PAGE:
“These things that are on Julie’s platform are exactly the issues that need to be addressed.”
John Fabricius spent a total of 15 years in the Arizona prison system.
While incarcerated for nonviolent crimes, he said, he began to understand the importance of law and earned a degree in paralegal studies.
Now he’s campaigning for a Maricopa County attorney candidate he believes can prevent the atrocities he saw while locked up.
That candidate, he said, is Julie Gunnigle, a Democrat and Arizona native. Fabricius, who now works in information technology, has been volunteering for Gunnigle’s campaign for about six months.
Gunnigle is running on a platform of criminal justice reform, including ending cash bail, stopping prosecution of low-level marijuana offenses, and investing in mental health and substance abuse diversion programs.
“These things that are on Julie’s platform are exactly the issues that need to be addressed and need some change to have the systemic change downstream in our entire criminal justice system,” Fabricius told The Copper Courier.
He said he was experiencing substance abuse disorder while in prison but there were no resources at the time for receiving help, and he believes having Gunnigle in office would prevent that from happening to other people.
Fabricius also believes Gunnigle can change how law enforcement interacts with the community.
“Setting those priorities in the Maricopa County Attorney’s Office has an upstream effect too on what’s going on in the respective police departments,” he said. “And so when there’s not that cozy relationship anymore, there’s actual accountability, and the Brady List is being respected.”
Gunnigle has not sought endorsements or funding from any police-related organizations to avoid that conflict of interest. In contract, her Republican opponent Allister Adel has been endorsed by the Phoenix Law Enforcement Association, the union that represents Phoenix police officers.
Armando Nava, a criminal defense lawyer in the county, said keeping officers and citizens on the same level is important in the criminal justice system.
“[Gunnigle] wants to make sure that there isn’t a separate system for police officers and law enforcement than there is for the rest of us,” Nava told The Copper Courier.
While Adel has pushed for certain reforms in the office, like getting rid of a diversion program fee and prioritizing treatment for cases involving drug possession, criminal justice advocates have said these are not enough.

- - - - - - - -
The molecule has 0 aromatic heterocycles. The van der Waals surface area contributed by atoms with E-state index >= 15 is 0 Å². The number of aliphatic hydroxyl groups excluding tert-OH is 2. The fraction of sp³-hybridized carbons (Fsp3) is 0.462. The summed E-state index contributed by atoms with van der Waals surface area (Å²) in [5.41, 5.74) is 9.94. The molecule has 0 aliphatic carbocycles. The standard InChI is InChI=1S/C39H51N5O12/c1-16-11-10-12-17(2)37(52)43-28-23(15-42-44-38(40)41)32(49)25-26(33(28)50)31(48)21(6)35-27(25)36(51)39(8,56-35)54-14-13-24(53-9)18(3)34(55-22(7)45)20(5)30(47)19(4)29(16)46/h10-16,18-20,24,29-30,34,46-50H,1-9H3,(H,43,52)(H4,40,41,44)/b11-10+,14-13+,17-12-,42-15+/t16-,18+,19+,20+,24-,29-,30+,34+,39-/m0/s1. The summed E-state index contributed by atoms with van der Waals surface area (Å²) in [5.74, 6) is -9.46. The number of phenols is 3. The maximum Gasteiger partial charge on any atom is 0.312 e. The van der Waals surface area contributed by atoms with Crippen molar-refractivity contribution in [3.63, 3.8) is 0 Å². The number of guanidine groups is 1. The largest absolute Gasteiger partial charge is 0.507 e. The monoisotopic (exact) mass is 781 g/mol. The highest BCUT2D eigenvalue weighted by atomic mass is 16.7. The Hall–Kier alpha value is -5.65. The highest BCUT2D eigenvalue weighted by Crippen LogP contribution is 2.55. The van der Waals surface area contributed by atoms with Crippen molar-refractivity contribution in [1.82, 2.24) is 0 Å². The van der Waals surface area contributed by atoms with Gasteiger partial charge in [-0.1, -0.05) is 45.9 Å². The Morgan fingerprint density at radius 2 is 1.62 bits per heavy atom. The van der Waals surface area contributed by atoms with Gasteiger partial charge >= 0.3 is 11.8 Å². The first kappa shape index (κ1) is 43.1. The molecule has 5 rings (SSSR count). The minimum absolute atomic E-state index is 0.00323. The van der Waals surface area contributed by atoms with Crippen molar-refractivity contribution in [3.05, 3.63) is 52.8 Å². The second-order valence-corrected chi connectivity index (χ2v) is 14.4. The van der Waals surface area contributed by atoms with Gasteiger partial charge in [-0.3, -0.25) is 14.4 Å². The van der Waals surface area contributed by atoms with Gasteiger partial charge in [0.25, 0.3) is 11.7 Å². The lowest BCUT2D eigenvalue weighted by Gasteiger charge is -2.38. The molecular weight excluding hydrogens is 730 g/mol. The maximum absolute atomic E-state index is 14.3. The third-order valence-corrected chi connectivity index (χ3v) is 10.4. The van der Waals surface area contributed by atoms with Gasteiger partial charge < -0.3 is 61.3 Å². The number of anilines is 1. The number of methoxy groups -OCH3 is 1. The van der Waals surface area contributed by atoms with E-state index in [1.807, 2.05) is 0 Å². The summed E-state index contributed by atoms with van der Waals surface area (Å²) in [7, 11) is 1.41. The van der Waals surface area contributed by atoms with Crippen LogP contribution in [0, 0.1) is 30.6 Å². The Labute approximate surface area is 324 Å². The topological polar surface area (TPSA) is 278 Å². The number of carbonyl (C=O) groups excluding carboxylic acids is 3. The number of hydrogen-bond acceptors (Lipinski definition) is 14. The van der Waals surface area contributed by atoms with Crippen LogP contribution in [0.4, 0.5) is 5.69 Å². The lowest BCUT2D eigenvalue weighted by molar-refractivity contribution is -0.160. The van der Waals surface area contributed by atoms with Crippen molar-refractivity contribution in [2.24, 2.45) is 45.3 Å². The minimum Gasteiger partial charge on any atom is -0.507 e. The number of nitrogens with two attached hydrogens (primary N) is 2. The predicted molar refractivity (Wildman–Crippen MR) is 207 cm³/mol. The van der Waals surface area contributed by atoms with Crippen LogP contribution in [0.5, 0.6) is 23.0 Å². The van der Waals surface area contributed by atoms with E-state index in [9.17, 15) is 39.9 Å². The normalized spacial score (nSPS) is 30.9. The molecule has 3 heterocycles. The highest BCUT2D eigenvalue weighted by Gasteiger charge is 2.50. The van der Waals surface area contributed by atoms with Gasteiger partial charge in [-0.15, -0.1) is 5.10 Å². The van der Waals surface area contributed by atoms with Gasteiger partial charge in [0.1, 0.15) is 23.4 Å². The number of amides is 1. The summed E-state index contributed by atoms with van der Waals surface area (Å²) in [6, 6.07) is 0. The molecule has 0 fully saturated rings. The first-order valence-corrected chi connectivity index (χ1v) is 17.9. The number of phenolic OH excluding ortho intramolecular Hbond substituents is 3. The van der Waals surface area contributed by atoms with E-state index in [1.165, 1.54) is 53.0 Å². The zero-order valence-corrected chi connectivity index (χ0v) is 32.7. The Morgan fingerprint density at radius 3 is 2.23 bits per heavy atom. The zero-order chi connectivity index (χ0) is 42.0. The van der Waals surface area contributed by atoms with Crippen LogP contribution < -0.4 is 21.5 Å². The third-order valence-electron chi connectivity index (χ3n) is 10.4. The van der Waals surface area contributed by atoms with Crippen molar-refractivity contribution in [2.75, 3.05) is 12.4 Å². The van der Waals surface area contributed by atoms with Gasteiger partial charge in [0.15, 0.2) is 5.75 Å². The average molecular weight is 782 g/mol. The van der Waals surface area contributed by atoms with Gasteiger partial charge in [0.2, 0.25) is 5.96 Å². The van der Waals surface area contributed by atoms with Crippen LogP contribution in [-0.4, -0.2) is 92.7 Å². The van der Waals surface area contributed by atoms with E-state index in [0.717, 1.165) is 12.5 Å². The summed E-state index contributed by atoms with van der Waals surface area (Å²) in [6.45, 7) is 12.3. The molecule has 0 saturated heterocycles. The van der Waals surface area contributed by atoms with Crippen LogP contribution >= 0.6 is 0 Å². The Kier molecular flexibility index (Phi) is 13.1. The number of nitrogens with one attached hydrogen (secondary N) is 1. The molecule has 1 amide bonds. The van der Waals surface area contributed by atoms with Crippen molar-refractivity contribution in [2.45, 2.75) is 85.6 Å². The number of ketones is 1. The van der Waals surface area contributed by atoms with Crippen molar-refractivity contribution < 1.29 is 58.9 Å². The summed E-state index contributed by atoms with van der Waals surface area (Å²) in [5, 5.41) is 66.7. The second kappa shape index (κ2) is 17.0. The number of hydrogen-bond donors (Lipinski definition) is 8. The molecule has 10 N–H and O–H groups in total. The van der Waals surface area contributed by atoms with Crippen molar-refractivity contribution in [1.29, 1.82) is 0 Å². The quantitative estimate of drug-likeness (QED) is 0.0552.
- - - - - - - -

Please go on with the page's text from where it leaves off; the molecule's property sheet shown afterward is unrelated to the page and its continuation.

In the face of two high-profile cases of police officers fatally shooting citizens—Antonio Arce and Dion Johnson—Adel chose not to pursue any charges against the officers.
And Adel has praised her predecessor Bill Montgomery, who left office when he was appointed to the Arizona Supreme Court, even though he has been accused of four ethics violations.
Gunnigle could start making changes to the office as early as November. This is because Adel was appointed to the seat 13 months ago, rather than elected. That means Gunnigle would take office as soon as the election results are certified, which should happen by the end of the month.
Nava pointed out that many of Gunnigle’s campaign promises could be put into effect very quickly.
“Anything that is up to discretion of the prosecution, which, there are many things that are, those can be day-one changes and those can take effect right away,” he said.
One of those actions Nava is excited about is ending cash bail.
“We shouldn’t have people who are innocent, presumed innocent in the Constitution, have to sit there just because they can’t afford to bail out,” he said. “It flips our presumption of innocence on its head.”
He is also supportive of Proposition 207, which would legalize recreational marijuana in Arizona, and Gunnigle’s promise to adhere to the measure’s call for the expungement of marijuana records.
Gunnigle has said she would work to make a “universal and automatic” process for expungement. Adel told The Appeal she would enforce the law but did not say if she supports it and claimed it was not “retroactive” despite its section on expungement.
For Nava, the ideal Maricopa County attorney would not just make changes to the system but also simply treat people with respect.
He represents the family of Isidro Meza, a Buckeye man fatally shot outside his home in March.
Nava said it’s taken about seven months for the attorney’s office to set up a meeting with Nava and Meza’s family and review the case, a length of time Nava called “unusual.”
The family has been wondering why there has not yet been an arrest. Nava said Meza’s wife has often been left out of the law enforcement process.
“What we want is to feel like the process was fair and like they listened to Ms. Meza during that process,” he said, “and I think that Julie has shown that she will be that kind of prosecutor.”